Charlie’s memory that day was remarkable. We talked about a famous game in the 1950-51 season when City beat Blackburn 6-1 to go top of Division Two – and he was able to rattle off the names of nine of the City team. He also remembered the day Preston North End, then a top First Division side, including the legendary Tom Finney, came to Highfield Road. It was in January 1956 and with both teams out of the FA Cup a hastily arranged friendly took place. Finney was at the time one of the top players in Britain, if not Europe, and he gave Charlie a real chasing in the mud. Charlie described the experience: ‘Finney played on the right wing that day but his left foot was stronger and whilst I could get close to most wingers, he was unorthodox and so fast. I was puffed out at half-time and the manager George Raynor had to switch Frank Austin and I to give me a breather. At the end I didn’t have enough energy to shake his hand”.

Charlie did service in the Royal Engineers in the war and was playing for a Birmingham non-league side, Jack Moulds Athletic, when City spotted him. ‘I was 27-years old and working at the Morris in Birmingham with no thought of playing football professionally. One night there was a knock on the front door and a chap called Harry Storer was there, saying he wanted to sign me for Coventry City. I played a game for the reserves on the first day of the season in August 1949. We won and I was picked for the first team game at Luton four days later. We lost 0-2 but Storer was pleased with me.’

Charlie played 23 times that season, at either right or left back and helped the Bantams to an eight-game unbeaten end to the season, lifting any relegation worries. The next season he was a regular as the team set the pace at the top of the Second Division. Promotion looked a strong possibility until the New Year when the team stuttered and finished seventh. Charlie showed me his press cuttings and his outstanding performances that season prompted the media to tip him for international honours with a big money move to Newcastle mooted at one time.

A loss of form cost him his place the following season and with City’s ageing team suddenly looking tired the team were relegated to Division Three. Charlie played a total of 165 games for the club between 1949 and 1958 and scored five goals for City, four of them penalties. He played under six managers Storer, Jack Fairbrother, Jesse Carver, Raynor, Harry Warren and Billy Frith. His only outfield goal came on Christmas Eve 1955 in a 5-3 win over Norwich. His final game was a 0-0 home draw with Brentford in February 1958. He was released at the age of 36 and joined Lockheed Leamington, managed by former City colleague Les Latham.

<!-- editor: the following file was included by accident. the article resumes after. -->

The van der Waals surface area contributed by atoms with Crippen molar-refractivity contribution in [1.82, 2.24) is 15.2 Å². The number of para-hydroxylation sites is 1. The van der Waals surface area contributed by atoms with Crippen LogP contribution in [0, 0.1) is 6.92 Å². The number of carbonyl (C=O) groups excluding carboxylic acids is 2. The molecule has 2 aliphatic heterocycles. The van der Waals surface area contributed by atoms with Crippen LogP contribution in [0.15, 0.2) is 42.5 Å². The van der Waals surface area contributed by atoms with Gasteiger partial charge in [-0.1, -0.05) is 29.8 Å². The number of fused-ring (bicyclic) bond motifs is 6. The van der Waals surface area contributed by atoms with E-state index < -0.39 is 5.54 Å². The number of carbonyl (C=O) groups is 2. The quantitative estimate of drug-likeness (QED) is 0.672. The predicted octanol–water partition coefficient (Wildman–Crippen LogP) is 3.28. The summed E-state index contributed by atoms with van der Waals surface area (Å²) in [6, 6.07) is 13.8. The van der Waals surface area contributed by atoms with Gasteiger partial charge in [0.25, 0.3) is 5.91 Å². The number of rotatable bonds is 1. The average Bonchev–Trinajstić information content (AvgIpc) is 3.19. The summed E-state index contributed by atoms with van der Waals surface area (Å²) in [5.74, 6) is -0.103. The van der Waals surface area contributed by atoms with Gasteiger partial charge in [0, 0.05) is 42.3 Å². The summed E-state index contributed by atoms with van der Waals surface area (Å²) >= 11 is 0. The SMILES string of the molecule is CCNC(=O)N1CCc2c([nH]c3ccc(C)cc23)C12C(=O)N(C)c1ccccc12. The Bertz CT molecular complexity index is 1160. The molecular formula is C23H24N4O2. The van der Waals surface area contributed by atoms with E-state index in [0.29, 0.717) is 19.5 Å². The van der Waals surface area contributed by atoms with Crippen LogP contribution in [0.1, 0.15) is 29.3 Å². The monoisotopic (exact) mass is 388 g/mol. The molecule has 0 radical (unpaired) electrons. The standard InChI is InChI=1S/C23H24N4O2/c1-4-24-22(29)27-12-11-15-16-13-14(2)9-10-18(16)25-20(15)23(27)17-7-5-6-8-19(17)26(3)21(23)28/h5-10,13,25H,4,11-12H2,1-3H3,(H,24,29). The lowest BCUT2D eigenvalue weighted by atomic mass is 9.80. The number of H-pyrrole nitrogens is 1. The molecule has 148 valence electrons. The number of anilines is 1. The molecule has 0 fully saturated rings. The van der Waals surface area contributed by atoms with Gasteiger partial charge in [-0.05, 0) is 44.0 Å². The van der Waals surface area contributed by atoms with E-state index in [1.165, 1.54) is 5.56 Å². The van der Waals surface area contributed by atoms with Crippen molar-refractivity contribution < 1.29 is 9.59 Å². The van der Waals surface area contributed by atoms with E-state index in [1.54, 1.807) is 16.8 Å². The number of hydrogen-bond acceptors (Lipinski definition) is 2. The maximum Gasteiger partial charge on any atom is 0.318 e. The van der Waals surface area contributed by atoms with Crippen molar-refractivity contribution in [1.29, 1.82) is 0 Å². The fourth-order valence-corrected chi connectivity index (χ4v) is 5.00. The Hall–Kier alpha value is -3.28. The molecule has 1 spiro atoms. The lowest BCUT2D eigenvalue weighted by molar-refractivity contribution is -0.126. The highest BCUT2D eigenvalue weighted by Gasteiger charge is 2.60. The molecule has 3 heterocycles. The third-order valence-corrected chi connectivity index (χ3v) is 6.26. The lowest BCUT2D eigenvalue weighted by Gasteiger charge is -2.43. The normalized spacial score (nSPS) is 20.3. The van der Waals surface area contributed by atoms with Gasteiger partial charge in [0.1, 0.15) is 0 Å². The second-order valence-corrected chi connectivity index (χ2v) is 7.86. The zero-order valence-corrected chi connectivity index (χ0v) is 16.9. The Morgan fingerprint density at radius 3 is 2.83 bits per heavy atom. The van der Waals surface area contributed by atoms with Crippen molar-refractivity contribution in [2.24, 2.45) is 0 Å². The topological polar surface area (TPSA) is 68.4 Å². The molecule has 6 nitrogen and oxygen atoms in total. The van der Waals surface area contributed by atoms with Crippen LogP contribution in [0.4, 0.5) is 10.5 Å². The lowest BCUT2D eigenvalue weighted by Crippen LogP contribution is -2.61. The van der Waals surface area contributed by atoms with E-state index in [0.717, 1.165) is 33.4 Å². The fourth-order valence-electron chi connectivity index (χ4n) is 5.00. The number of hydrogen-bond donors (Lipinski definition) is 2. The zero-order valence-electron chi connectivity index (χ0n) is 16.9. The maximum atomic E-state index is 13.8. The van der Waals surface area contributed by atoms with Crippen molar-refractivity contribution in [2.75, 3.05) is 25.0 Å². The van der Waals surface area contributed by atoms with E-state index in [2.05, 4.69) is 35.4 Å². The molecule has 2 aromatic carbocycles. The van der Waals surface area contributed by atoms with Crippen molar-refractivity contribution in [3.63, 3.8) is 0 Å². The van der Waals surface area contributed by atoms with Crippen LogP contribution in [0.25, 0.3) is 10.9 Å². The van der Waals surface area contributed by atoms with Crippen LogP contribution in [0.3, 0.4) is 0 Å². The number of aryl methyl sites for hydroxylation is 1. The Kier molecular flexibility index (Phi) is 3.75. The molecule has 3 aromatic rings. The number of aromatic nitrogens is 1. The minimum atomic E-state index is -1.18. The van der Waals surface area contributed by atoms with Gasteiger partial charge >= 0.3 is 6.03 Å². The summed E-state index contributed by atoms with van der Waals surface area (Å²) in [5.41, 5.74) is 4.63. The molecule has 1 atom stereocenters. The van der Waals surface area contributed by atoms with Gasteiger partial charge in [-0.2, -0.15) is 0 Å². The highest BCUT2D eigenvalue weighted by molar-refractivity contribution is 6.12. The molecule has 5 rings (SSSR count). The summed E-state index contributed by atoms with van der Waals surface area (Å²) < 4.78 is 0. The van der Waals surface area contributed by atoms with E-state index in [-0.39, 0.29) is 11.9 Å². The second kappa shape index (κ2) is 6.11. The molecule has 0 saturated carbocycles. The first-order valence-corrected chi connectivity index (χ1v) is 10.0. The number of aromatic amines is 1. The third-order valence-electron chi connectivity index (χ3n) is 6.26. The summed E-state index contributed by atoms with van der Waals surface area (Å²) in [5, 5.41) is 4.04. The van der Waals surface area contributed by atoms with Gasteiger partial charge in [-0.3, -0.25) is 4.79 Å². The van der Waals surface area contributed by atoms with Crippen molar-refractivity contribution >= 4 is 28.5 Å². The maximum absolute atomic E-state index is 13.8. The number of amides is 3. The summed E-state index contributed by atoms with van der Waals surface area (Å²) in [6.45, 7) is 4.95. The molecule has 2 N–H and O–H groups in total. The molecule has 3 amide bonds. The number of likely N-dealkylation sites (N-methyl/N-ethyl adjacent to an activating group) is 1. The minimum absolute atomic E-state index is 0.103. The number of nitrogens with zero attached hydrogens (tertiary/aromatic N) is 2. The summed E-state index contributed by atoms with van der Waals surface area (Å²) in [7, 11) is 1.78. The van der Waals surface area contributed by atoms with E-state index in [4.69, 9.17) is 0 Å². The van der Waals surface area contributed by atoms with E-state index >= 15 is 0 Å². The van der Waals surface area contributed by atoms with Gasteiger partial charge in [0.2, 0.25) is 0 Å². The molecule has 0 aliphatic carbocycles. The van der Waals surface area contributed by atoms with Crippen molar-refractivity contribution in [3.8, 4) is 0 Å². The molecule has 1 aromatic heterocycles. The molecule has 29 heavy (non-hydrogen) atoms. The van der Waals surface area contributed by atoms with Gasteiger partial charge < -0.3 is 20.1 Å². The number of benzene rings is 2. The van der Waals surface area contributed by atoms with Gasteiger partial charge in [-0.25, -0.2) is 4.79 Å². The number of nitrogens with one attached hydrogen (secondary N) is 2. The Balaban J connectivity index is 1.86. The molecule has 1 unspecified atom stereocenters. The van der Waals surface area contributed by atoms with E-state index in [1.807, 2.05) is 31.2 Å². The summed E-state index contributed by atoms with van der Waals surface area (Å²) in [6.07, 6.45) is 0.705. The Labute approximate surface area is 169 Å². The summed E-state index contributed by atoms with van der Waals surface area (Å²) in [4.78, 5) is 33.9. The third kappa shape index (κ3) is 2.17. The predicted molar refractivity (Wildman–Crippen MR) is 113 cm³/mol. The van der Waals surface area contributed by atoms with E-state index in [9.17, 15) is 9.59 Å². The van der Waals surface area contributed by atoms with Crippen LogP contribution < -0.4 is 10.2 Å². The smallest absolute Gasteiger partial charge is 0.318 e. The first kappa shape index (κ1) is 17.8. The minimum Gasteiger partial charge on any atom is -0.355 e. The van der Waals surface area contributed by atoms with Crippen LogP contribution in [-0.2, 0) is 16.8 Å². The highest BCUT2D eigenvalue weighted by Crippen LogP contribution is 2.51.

Charlie remembers travelling to Coventry from Birmingham every day for training on the Midland Red 159 bus with other Brum-based players like George Mason, Martin McDonnell, Gordon Nutt and Don Dorman. ‘Very few players could afford a car in those days and we had great fun on the bus every day. When I joined Lockheed I used to cycle to Olton station and catch the train to Leamington, taking my bike with me. At Leamington I would cycle up Tachbrook Road to the Windmill Ground in time for the kick-off.’

After hanging up his boots he went back into the motor industry and joined Rover at Solihull in the Car despatch division where he spent 28 happy years before retiring in 1986 continuing to live in the Sparkhill district. Charlie was a great supporter of the Former Players Association from its inception three years ago and the Association committee and members have asked me to express their condolences to Charlie’s family.

In turn the Timmins family would be very happy to see any Coventry City fans at the funeral which takes place next Wednesday (21 April) at 11.30 at Yardley Crematorium, Yardley, Birmingham and afterwards at the Westley Arms in Acocks Green.

The Former Players Association is running transport to the funeral and anybody who would like a lift can contact Bob Eales on 07795 283955.

Last week’s appeal on behalf of Bob Weeks and the picture of the Midland (Coventry) Telegraph Cup winners of 1908 prompted a couple of replies. Gordon Rouse is vice-chairman of the Telegraph Cup committee and revealed that Great Heath were the winners of the trophy in 1908. Fellow historian Mike Young was able to provide me with some more information: